When I got to the hospital, Bryan was there, which surprised me. I told him everything was going to be fine. They checked for the baby's heartbeat and did not find one, but wasn't alarmed as he was moving around a lot. My doctor came in and checked my cervix, I was 2 centimeters dialated, he was upset, I was crying, but not yet realizing the consequences of what is going to happen. Bryan was outside waiting for the news. He was told, and by the time he knew I was getting shots to stop labor, and arrangements were being made to transfer me to University Hospital. I was crying, calling everyone that I could think of to tell them to come to the hospital. I was devastated. I was thinking that I was going to now go on hospital bed-rest, and Zachary would be home for the holidays without me there to celebrate it with him. Paula, a friend of mine helped me stay calm every time something bad happened in my pregnancy, it is like what she said always got me to the next stage. She told me that Zachary would get a huge Christmas gift of a brother, without that I don't think I would have made it to University Hospital. On my way, in the ambulance, to the hospital, I focused on the windows to the back of the ambulance, and every once in a while would see Bryan's car behind us. I remember having to go to the bathroom so bad, worse than I have ever had to in my life.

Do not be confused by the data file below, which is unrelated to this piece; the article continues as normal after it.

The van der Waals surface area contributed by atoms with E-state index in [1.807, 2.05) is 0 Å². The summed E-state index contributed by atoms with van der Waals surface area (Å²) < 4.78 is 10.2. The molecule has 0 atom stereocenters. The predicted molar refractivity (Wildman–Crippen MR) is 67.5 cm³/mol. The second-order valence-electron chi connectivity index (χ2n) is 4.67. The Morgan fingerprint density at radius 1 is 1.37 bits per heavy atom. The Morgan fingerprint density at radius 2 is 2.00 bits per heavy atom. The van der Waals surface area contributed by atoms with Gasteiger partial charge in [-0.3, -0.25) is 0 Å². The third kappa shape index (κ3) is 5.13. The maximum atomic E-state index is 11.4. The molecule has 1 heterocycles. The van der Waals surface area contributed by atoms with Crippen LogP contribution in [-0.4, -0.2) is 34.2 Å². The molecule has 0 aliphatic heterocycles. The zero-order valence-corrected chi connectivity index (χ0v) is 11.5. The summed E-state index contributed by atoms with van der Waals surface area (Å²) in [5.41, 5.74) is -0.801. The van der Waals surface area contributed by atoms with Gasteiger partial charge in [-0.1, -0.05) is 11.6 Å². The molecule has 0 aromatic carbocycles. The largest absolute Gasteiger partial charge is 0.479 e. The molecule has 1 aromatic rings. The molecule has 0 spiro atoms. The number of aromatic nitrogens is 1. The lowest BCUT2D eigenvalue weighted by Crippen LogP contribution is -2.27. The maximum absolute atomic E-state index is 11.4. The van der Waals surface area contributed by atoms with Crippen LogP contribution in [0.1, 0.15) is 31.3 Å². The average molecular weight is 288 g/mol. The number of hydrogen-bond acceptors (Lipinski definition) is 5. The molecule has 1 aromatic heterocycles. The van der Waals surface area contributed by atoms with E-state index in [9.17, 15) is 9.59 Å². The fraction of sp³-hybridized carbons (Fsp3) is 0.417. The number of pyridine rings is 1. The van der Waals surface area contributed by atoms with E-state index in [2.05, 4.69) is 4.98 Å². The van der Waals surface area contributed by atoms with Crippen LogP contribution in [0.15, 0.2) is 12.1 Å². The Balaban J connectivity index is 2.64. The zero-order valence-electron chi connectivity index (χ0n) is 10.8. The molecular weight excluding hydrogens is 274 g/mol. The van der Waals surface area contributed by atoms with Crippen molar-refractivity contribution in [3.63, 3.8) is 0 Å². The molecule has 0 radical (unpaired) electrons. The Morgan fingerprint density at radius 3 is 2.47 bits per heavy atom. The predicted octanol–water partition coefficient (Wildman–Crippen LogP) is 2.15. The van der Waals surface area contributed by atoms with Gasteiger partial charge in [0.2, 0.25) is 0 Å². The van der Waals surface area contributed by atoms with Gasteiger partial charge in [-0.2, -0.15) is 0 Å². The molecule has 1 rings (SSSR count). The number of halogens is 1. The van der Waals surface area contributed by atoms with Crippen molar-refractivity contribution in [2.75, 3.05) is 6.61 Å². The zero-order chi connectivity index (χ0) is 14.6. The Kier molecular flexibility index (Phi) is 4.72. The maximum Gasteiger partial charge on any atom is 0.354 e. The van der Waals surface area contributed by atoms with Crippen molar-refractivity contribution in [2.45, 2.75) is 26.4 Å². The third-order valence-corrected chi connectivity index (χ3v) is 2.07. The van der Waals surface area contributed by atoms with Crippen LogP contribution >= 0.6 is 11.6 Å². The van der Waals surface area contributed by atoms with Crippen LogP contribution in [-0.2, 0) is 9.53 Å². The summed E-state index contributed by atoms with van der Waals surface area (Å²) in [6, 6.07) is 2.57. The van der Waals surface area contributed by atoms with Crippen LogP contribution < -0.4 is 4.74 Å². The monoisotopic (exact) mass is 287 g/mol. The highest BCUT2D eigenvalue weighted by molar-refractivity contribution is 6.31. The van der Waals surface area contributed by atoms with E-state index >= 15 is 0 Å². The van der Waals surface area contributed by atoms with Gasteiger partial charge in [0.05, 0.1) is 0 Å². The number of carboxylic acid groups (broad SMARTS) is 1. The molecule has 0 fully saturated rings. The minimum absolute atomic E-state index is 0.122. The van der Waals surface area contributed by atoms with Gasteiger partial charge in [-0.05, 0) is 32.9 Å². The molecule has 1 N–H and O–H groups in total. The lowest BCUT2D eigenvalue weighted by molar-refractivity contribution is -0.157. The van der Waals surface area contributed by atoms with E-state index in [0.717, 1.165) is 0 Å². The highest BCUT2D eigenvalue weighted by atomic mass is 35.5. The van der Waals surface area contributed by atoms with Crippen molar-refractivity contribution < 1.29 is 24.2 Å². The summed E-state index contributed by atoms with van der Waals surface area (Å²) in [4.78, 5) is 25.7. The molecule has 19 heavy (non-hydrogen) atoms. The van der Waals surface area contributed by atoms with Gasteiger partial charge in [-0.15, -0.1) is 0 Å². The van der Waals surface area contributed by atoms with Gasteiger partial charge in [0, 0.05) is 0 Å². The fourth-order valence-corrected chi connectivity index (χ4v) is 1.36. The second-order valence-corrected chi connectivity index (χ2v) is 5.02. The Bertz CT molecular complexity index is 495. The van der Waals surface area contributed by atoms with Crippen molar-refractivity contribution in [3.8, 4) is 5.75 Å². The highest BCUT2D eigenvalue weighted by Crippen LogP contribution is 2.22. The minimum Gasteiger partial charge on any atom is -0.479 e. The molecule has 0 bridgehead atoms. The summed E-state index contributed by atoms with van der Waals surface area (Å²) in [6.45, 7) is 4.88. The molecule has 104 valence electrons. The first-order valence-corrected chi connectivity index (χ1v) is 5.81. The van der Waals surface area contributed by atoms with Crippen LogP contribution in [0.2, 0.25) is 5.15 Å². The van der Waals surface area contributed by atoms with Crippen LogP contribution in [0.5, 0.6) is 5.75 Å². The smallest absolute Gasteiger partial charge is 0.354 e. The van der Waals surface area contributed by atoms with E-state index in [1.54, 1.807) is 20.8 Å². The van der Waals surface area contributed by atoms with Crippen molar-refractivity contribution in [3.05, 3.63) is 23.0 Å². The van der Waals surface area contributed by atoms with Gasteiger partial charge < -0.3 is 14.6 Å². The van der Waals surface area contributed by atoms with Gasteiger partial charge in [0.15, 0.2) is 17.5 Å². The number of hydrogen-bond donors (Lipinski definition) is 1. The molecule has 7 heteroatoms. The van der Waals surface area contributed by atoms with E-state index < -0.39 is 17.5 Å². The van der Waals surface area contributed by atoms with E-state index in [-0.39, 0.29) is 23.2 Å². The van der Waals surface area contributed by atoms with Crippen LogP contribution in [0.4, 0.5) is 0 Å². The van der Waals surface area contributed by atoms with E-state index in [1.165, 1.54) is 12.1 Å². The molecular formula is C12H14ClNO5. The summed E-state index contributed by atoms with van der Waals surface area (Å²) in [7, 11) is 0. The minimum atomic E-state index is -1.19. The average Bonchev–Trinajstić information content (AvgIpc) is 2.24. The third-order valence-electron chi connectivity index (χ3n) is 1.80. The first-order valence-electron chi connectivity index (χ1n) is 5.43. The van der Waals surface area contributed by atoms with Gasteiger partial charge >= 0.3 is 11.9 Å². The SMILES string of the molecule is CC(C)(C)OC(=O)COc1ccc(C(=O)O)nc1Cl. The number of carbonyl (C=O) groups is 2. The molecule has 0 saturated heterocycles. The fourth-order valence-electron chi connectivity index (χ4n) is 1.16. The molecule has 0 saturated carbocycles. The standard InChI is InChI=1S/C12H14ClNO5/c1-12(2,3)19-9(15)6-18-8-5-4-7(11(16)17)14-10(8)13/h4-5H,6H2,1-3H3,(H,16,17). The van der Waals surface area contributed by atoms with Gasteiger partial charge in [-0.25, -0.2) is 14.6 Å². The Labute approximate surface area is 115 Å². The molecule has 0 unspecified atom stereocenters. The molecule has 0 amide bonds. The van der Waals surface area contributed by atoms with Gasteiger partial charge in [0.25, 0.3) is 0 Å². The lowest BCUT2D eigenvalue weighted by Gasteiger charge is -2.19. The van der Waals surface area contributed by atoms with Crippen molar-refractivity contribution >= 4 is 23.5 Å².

At the hospital, a doctor did a sonogram and told us that my water had broke and that my baby was going to be born and that there was nothing at all that they could do about it. I could see my baby's heart beat from the monitor screen, I could see him, he was perfect and to know that life would bring him death was horrifying. Did he know what was going to happen? I wanted to go home and get away from all of the attention, it seemed like a bad dream. It was possible that he would stay inside for 2 more weeks, but, since the water had broke, there would be a great risk of infection to me. At 24 weeks he would not be resuscitated, but at 26 weeks he would, simply because he is more likely to survive at 26 weeks, there is no hope for a 24 week fetus. Bryan and I had to make a tough decision to induce labor in 24 hours if in fact he was not coming. I still believe that I knew fully what was going to happen, but was in shock to where it didn't affect me as greatly as it will later. To see my child healthy and his heart beating inside me and then to know we were having him and he was going to die, I can't even begin to describe what that was like. It just didn't seem real. The hospital priest walked in and asked if we needed to make funeral arrangements. I couldn't believe it. I didn't understand what he was saying. Why would anyone ever ask me that, I didn't need funeral arrangements. In an instant I was going from being pregnant and having a baby in March, to planning a funeral in November.